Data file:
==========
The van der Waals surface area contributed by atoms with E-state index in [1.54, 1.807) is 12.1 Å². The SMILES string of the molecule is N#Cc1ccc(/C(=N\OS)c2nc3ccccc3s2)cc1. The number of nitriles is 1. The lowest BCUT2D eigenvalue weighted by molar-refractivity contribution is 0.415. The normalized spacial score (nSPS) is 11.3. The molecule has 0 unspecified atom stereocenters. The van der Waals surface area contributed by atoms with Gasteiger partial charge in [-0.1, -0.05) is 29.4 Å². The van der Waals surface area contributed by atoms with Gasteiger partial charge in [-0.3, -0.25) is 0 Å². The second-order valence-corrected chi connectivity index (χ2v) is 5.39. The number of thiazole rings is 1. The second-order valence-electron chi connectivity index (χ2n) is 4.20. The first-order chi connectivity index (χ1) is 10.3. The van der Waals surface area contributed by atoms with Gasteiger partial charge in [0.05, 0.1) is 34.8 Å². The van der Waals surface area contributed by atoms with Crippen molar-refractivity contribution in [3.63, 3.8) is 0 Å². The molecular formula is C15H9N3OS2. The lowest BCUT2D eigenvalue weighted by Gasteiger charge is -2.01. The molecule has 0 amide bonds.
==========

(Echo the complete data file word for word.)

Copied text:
The van der Waals surface area contributed by atoms with E-state index in [1.54, 1.807) is 12.1 Å². The SMILES string of the molecule is N#Cc1ccc(/C(=N\OS)c2nc3ccccc3s2)cc1. The number of nitriles is 1. The lowest BCUT2D eigenvalue weighted by molar-refractivity contribution is 0.415. The normalized spacial score (nSPS) is 11.3. The molecule has 0 unspecified atom stereocenters. The van der Waals surface area contributed by atoms with Gasteiger partial charge in [-0.1, -0.05) is 29.4 Å². The van der Waals surface area contributed by atoms with Gasteiger partial charge in [-0.3, -0.25) is 0 Å². The second-order valence-corrected chi connectivity index (χ2v) is 5.39. The number of thiazole rings is 1. The second-order valence-electron chi connectivity index (χ2n) is 4.20. The first-order chi connectivity index (χ1) is 10.3. The van der Waals surface area contributed by atoms with Gasteiger partial charge in [0.05, 0.1) is 34.8 Å². The van der Waals surface area contributed by atoms with Crippen molar-refractivity contribution in [3.63, 3.8) is 0 Å². The molecular formula is C15H9N3OS2. The lowest BCUT2D eigenvalue weighted by Gasteiger charge is -2.01. The molecule has 0 amide bonds.